If you’ve checked our latest article about Best Dribble Accounts 2021, you’ve probably met Timur Aldemir (aka Tim) already. This versatile Graphic Designer specializing primarily in logo and visual identity design works mainly with start-ups and small businesses from all over the world, with the main goal of building effective and aesthetically pleasing identities that can help businesses be more recognizable and attract their target audience.
As a strategic designer, he builds identities that stand the test of time. In order to achieve that, he listens very carefully to his client’s stories, to gain a good understating of their mission and vision, as a well-thought-out creative process is key to achieving the desired results.
Currently based in a small town in northern Bulgaria, he got his degree in Graphic Design at Dublin Institute of Design, after moving to Dublin to study English (where he fell in love with the city and its people).
He defines himself as “a pretty ordinary dude who wants to laugh and have a lot of fun in life doing what he loves to do”. In order to find the inspiration that feeds his creativity, Tim thinks it is very important to him to always maintain a healthy work-life balance and enjoy life to its fullest.
Don’t miss his video, where he answers two of the most frequently asked questions about graphic design!
How did you decide to become a professional designer or illustrator? How long have you been doing this?
Well, I think I always felt like I had a passion for design. I remember how I used to play with toys that allowed me to be creative. I was born with pen and paper – but rather than drawing trees and mountains I used to recreate everyday objects using my imagination. I think I was about 10 years old when I designed my first logo – it was for a local restaurant and later the logo was actually printed and used on apparel and menus.
Back then I had no idea that Graphic Design was a thing. Because my parents wanted me to have a degree I had to apply for a college and choose a major. It was then when I found out that there was a design college in Dublin. I first got introduced to branding in my second year and it was the moment when I realized that brand identity was what I wanted to do. I’m not self-taught but I was really eager to learn about branding outside of college so I started looking for different sources where I can develop the skills needed to become a brand designer. This is basically how I got where I am now.
What are the projects you are most proud of?
I am proud of every project I had the opportunity to work on. Although I mainly focus on identity design, I’m also open to projects that do not always include logo design and branding. In fact, one of my favourite projects was a poster design I made for a fundraising campaign with a mission to support women and children during the pandemic.
My day pretty much consists of eating, sleeping and working. I also enjoy playing video games, watching movies, and hanging out with friends. I’m also trying to spend my time more productively and be more socially active. In the future, in order to add some excitement to my ordinary life, I would like to travel more, see new places and meet new faces.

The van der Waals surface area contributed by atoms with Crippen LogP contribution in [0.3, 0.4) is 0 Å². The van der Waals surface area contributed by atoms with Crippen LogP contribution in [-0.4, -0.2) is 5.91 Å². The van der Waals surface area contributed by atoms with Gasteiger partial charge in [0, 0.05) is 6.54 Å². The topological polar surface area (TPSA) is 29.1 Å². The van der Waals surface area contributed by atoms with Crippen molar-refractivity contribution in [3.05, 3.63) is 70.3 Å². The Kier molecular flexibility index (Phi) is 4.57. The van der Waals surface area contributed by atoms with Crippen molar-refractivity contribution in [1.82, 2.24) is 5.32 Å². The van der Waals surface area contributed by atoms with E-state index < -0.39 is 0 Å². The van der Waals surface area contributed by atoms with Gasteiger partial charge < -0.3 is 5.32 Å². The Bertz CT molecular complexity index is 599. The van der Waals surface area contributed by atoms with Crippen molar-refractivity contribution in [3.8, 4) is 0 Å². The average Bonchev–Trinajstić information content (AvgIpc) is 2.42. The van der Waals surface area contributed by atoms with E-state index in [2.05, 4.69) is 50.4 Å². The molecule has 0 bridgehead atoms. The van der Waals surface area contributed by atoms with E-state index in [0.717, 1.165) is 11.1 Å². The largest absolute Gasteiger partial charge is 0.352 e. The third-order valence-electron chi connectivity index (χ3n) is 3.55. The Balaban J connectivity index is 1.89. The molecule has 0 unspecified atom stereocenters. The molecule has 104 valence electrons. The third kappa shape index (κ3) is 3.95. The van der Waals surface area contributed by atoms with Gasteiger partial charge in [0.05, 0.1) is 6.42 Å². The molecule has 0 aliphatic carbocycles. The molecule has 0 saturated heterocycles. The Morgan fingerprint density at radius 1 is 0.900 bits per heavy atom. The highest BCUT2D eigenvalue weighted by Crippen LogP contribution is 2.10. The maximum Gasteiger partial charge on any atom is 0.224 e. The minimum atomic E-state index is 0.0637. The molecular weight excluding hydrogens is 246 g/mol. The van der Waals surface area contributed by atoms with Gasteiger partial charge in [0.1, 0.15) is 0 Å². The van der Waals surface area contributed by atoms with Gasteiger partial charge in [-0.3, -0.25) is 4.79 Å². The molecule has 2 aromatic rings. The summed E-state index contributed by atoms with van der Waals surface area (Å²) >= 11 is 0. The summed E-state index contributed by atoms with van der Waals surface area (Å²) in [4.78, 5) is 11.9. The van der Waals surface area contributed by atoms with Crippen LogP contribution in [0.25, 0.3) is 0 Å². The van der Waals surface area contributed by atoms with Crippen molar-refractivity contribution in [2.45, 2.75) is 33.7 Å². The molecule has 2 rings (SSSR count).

What has been your most challenging project up to date?
I think my most challenging project to date was the logo and visual identity design I made for an Essentials Oils business. Part of the reason is that the design style of this project was a bit different than my other projects so I had to do some extra research. The truth is every new project comes with a new challenge and by overcoming those challenges we acquire new skills and become better problem solvers.
What questions do you ask the client before developing a logo for them?
“Who are you?” and “What is your business about?” are the two questions I ask to start off the conversation. Then I ask what they really need and what their problem is. Then, sometimes, I ask if they have an interesting story behind the company or their name that could be an inspiration later on in the design process. Then I ask about their audience and competitors and also want them to describe their brand in a few words. This helps me define their brand personality and how they want the brand to be perceived by their customers. Last but not least I always like to hear if they have any personal preferences for the logo style.
How do you start the logo development process, once you have the client’s brief? Do you do competitor research?
Once we have the brief I put together two or three style scapes to define the visual direction of the brand. Then I present those style scapes to the client and together we choose the one that we think fits the brand and resonates with their target audience. Then comes the sketching part where I explore various directions and get all my ideas onto the paper. Unfortunately, there is no magic involved at this stage, it is all about the research you have done that inspires you to come up with logo ideas that are relevant to the company you are designing for. Then I put together a multi-page presentation including logo concepts and mockups. I don’t have any strict rules when it comes to the concept presentation – I only show those that are strong and appropriate.
What things do you take into account to define the color palette for a logo?
Just like the logo, the colours should also be relevant to the industry. However, this is not the only way to create a colour palette. Target audience and brand personality can play a huge role when defining the brand colours.
Tell us about the lettermark exploration series. How did the idea of making it come up? What repercussions did it have on the public? What did you learn?
Lettermark exploration was something a lot of creatives were doing at that time so I thought why not give it a try myself. Logotypes are my favorite logo styles and I wanted to up my logo design skills with this challenge.